Chicago Sun-Times columnist Robert Novak:
To a growing number of Republican activists, [Massachusetts Gov. Mitt Romney]looks like the party's best bet. But any conversation among Republicans about Romney invariably touches on concerns of whether his Mormon faith disqualifies him for the presidency.I've posted a fair amount on what I consider the un-American nature of religion-based opposition to Mitt Romney. The best examples are here, here, here, and here. Americans who won't vote for Romney merely because of their interpretation of his religious beliefs (interpretations that are almost always either mistaken, or mean-spirited, or both) ought to be ashamed of themselves.
The U.S. Constitution prohibits a religious test for public office, but that is precisely what is being posed now. Prominent, respectable Evangelical Christians have told me, not for quotation, that millions of their co-religionists cannot and will not vote for Romney for president solely because he is a member of The Church of Jesus Christ of Latter-day Saints . . .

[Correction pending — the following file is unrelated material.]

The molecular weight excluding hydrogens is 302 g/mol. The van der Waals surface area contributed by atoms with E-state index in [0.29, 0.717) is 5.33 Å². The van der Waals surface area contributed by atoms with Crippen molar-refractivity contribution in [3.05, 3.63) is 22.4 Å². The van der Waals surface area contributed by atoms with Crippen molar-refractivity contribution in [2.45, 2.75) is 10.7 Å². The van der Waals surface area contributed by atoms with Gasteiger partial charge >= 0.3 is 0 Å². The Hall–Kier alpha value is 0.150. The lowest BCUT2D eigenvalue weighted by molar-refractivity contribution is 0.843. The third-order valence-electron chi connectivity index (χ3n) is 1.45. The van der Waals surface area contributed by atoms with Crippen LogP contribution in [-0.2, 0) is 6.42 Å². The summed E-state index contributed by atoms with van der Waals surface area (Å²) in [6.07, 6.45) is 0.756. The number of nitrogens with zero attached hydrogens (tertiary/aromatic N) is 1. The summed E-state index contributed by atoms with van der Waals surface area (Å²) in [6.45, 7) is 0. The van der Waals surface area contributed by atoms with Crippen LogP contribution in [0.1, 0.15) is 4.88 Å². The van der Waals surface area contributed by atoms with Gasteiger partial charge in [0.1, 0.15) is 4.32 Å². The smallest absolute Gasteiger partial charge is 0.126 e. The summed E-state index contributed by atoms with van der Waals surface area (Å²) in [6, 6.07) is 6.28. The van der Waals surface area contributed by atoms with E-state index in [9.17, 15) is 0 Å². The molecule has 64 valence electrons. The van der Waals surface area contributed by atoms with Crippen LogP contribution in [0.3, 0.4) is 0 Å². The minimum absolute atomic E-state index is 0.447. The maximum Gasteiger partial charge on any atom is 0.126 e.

Romney is well aware that an unconstitutional religious test is being applied to him, but he may be seriously minimizing the problem's scope as limited to relatively few fanatics. He feels the vast majority of conservative voters worried about his faith will flinch at the prospect of another Clinton in the White House. But such a rational approach is not likely to head off a highly emotional collision of religious faith and religious bias with American politics.